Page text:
I can remember the first time I realized just how powerful birding by ear was. It was October of 2003, and I had already been a birder for years. I was birding with my mother at Topanga State Park in Los Angeles County, and we passed by a row of trees full of noisy, chipping birds. I recall describing the call to myself as “vit”. I spent a minute trying to get a look at one of these birds, and it turned out to be an Audubon’s Warbler, a common bird with which I was intimately familiar, but I had apparently never learned its distinctive call. Now that I knew the call, I didn’t have to try to get a visual on each of those chipping warblers. Instead I could move on to try to find different species. It was an epiphany that was a long time coming for me: if I knew the common bird calls, I could be much more efficient in the field, and spend more of my time looking for uncommon birds! Just a few years later I started my first field job surveying for breeding birds, and I learned how to hike through a forest and get to know all the birds around without ever needing to see one.
Birding by ear became a rewarding challenge. Although I was aware that people with huge fancy microphones could go out and actually record the birds, I didn’t realize how easy it was until I met Frank Gallo of Connecticut Audubon, who played me a recording of a singing Wood-wren he had captured with an inexpensive handheld recorder.
My first experience recording bird sounds came about in a moment of need. There was a calling Winter Wren at the Hassayampa River Preserve. It was a review species and I wanted to get some physical documentation of the bird. I had my point-and-shoot camera, but it wouldn’t come into the open for any kind of photograph. It occurred to me that I might be able to record its voice by taking a video with the camera, so I tried it out.
It’s not a great recording, but it’s not half bad considering the equipment. Using a tool already in my arsenal, I was able to get a recording of the bird and submit the documentation to the Arizona Bird Committee. (Nathan Pieplow over at earbirding.com has a great post about using cameras to record birds here.)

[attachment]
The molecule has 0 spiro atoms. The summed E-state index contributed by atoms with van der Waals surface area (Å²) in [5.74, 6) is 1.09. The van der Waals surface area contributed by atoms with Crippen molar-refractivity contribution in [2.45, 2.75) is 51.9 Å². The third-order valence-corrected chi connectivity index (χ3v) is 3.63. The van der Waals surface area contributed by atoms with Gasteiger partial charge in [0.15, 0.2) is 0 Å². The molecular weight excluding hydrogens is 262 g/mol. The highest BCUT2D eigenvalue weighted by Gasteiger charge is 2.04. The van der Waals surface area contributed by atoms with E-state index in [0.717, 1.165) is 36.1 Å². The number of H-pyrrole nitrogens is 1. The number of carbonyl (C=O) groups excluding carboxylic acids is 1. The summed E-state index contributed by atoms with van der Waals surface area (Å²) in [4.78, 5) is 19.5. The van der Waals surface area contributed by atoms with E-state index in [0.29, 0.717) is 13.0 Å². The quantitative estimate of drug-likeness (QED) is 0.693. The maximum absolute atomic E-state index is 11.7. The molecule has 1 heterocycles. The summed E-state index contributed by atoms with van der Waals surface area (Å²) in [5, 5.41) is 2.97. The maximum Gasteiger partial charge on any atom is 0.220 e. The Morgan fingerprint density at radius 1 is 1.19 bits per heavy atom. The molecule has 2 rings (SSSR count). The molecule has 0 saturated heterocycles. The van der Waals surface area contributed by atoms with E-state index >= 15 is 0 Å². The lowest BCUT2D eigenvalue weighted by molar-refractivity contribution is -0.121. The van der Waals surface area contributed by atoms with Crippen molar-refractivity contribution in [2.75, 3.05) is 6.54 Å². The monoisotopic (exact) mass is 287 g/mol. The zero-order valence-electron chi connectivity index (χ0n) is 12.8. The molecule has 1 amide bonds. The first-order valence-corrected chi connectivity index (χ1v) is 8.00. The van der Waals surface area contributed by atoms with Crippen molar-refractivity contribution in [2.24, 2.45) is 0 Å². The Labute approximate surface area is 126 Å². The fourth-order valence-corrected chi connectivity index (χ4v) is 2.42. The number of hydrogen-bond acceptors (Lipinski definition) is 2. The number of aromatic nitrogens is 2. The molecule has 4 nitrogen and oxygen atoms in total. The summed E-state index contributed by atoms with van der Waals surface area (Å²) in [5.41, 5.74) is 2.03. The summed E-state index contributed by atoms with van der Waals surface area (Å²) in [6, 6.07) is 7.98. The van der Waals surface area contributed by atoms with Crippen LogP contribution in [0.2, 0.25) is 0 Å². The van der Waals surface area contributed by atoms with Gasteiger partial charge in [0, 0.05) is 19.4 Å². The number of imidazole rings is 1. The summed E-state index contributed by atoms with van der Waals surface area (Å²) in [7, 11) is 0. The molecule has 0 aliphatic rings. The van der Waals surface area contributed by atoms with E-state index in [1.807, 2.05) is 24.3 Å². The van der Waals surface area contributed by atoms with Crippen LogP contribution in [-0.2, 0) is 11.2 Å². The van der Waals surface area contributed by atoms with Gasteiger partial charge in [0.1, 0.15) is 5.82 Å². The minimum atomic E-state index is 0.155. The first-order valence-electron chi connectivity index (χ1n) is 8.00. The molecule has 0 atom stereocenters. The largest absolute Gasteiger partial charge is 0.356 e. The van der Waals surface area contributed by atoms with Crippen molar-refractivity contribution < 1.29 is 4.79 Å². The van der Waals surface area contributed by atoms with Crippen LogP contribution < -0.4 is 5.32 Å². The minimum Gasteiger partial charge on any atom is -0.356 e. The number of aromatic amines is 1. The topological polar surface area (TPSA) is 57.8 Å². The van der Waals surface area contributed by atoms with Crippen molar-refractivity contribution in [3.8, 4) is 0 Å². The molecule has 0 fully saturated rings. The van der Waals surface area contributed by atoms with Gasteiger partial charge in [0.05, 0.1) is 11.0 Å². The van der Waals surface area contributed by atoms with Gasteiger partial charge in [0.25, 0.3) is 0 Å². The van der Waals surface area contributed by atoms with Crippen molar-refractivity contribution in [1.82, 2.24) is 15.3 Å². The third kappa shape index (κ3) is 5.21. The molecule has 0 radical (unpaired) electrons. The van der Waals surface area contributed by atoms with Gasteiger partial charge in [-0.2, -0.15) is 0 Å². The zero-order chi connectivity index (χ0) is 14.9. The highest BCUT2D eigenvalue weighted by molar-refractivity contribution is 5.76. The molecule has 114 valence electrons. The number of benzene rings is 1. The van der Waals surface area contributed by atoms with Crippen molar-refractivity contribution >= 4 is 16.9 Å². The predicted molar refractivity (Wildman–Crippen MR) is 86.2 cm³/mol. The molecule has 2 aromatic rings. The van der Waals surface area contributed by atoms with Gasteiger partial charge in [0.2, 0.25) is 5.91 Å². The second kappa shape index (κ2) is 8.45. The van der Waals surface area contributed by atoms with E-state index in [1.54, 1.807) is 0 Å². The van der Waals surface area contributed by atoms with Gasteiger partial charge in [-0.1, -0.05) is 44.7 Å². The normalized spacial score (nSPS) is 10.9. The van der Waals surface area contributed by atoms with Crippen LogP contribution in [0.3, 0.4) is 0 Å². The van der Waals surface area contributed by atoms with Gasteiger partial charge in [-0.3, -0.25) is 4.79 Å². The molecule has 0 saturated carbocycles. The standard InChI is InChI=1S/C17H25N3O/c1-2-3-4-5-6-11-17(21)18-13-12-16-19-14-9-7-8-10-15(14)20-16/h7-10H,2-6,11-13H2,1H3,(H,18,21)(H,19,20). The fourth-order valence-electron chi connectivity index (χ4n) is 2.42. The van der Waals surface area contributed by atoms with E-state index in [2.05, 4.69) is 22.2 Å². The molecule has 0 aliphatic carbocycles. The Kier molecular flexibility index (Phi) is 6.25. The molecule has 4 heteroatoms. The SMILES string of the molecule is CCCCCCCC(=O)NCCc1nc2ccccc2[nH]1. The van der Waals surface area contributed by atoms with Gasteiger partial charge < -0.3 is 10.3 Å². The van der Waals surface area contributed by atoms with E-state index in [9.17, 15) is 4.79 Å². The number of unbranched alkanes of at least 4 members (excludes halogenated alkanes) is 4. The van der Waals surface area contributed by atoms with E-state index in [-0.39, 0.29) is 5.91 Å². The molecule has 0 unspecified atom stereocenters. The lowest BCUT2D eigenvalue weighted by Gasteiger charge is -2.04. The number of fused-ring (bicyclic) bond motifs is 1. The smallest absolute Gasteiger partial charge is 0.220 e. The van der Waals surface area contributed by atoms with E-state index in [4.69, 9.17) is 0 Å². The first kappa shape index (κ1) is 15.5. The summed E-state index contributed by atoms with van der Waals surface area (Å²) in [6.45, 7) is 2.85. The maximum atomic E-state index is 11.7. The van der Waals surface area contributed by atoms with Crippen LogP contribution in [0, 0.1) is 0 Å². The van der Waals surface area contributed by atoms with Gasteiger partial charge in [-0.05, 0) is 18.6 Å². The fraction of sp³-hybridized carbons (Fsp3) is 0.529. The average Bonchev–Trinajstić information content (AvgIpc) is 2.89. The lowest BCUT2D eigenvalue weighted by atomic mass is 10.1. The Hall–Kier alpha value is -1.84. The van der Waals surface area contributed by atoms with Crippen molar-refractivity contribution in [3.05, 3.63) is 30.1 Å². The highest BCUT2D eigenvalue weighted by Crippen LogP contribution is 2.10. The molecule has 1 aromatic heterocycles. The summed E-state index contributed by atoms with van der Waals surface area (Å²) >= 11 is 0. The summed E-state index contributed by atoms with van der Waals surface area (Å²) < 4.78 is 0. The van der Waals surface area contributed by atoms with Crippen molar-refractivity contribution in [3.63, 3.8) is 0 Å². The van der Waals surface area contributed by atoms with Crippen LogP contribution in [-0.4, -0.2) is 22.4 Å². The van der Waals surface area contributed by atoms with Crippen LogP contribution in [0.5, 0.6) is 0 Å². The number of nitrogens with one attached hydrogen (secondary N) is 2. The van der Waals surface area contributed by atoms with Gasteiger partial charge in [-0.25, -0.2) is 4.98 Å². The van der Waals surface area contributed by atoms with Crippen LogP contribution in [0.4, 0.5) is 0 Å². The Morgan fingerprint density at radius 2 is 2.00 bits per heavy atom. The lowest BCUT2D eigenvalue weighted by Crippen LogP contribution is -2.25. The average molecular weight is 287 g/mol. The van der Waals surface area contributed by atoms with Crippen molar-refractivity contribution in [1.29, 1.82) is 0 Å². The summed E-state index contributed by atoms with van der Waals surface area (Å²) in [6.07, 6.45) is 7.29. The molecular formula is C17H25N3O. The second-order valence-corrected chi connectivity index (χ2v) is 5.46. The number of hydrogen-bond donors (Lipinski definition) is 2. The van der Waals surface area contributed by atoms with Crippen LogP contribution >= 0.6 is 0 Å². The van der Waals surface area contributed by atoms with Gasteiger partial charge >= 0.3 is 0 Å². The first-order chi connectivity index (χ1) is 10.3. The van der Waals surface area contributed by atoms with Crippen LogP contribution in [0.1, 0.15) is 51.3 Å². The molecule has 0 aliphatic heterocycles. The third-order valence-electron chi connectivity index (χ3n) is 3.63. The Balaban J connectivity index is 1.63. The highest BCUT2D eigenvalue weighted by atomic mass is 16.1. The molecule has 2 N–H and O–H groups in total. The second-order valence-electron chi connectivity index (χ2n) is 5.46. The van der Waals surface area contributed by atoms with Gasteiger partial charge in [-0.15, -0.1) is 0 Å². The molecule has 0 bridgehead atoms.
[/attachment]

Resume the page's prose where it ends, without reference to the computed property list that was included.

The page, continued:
A little over a year ago, I got an iPhone. When the Nutting’s Flycatcher showed up at the Bill Williams, I used the voice memo feature on my phone to get diagnostic sound recordings of the bird, which you can listen to here. A few months later, my buddy Tim Schreckengost alerted me to this post describing the cheap ($25) Edutige i-Microphone for recording birds on the iPhone. I immediately ordered it, and my obsession with recording birds took off. All during the spring and summer I carried the tiny mic in my pocket, ready to connect it to the phone whenever I heard an interesting bird vocalization. Some of my favorite recordings using the iPhone and i-Microphone are these Common Poorwills and this Gray Vireo.
In October of last year, I bumped it up several notches and bought a Sony PCM-M10 digital recorder (just under $250) with a matching Micover windscreen (~$25) for the built-in mics. I adore this recorder. It is about the size of a wallet and fits easily into my pocket, so I can always carry it when I’m birding and have it readily available when an opportunity presents itself. The interface isn’t always intuitive, but it has loads of useful features, as far as I can tell it only pretends to use battery power (I haven’t had to change them once), and it records quality audio. Examples: listen to the improvement on another Winter Wren, and one of my favorites, an Anna’s Hummingbird.